Wednesday, December 17, 2008

Northern Flicker is a handsome woodpecker

By Lorraine McFarland
Past President
Ozark Rivers Audubon


Recently I had a call from someone asking me to identify a bird based on his verbal description. Often when this happens the description is much too general for me to be able to come up with a confident answer – I usually ask the caller to e-mail me a photo.


This time there was no need for a photo and I was glad because my ego suffers a little when I have to say, “I don’t know!” The bird was our very distinctive and recognizable Northern Flicker, Colaptes auratus, a member of the woodpecker family. The caller was surprised to learn it was a woodpecker, because, unlike its relatives, this bird forages most often on the ground, where it finds the ants that it favors.


We have many colorful and entertaining woodpeckers here in the Ozarks but this one is very handsome! Northern Flickers (NOFL) are about 12 inches bill tip to tail tip. The brown back and wings have black bars and the lighter-colored breast and belly have obvious black spots. Also obvious is the black crescent on the breast. In flight the rump is bright white and the undersides of the wings and tail are either yellow or red.


The male of the yellow-shafted race has a black “mustache”; the male of the red-shafted race has a red one. Both sexes of the yellow-shafted race have a red crescent on the nape of the neck. Wouldn’t it be nice if all birds were so easy to identify! The song is a loud wick-wick-wick-wick or fast flicka-flicka-flicka-flicka. You can hear it on line at http://www.all-birds.com/Flicker.htm .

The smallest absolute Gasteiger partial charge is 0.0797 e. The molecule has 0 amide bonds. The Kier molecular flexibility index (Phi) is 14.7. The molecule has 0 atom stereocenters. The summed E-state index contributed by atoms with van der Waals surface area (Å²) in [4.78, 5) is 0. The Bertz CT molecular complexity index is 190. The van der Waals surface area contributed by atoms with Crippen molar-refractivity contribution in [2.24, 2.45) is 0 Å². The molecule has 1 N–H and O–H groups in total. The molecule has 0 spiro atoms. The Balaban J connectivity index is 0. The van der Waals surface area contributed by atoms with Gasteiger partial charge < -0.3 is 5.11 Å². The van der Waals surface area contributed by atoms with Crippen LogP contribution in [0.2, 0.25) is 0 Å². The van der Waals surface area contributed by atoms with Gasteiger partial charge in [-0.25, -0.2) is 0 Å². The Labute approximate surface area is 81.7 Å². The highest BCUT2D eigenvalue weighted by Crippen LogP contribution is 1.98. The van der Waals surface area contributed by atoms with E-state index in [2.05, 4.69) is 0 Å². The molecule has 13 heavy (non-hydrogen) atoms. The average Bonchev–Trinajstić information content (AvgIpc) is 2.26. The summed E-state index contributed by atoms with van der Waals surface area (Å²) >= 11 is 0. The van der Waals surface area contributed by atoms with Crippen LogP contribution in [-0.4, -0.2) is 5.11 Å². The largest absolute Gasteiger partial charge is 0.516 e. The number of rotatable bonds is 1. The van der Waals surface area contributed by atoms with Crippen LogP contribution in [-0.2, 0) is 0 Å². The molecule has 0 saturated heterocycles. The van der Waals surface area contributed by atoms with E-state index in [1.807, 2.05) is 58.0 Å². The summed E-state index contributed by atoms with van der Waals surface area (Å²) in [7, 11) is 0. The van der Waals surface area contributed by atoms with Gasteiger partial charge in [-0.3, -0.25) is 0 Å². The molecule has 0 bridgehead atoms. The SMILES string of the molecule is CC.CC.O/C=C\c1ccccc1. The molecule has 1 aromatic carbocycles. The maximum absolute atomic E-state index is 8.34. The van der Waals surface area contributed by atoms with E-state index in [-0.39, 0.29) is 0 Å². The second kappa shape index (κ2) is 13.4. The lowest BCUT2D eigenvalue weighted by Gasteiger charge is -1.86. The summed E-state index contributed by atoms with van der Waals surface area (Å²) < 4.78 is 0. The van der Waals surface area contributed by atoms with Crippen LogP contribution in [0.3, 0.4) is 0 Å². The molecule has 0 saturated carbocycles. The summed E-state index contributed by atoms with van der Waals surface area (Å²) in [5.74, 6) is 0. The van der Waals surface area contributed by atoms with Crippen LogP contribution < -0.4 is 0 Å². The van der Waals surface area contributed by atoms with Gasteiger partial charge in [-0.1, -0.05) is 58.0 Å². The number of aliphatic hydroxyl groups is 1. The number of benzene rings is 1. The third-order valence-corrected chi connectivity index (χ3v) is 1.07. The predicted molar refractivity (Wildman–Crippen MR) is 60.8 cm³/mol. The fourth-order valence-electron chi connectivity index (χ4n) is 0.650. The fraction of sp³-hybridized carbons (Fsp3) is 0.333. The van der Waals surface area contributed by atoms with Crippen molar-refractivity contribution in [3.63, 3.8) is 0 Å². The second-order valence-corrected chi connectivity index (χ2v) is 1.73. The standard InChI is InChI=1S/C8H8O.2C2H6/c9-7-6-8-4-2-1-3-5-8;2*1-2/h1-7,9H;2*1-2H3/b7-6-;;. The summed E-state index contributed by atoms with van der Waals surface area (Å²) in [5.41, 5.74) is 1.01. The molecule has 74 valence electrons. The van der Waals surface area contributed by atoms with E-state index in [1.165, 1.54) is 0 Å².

Courtship for these birds is a raucous affair with 3 or more birds of both sexes calling, drumming, chasing, and flashing those colorful wings and tails. NOFLs are not efficient as others in the woodpecker family when it comes to carpentry and it takes a pair 1 to 2 weeks to excavate a nest cavity in a tree or post. Some will nest in Bank Swallow cavities or even in haystacks or nest boxes.


NOFLs will often return to the same nest location year after year. A clutch consists of 5-8 eggs that will hatch in 11-14 days, and the young will leave the nest about 25-28 days later. Both parents tend to the young throughout the breeding season.


Flickers hang around the Ozarks year-round, so if you see a large, colorful bird drilling the ground with its powerful beak, you can bet it is a Northern Flicker.

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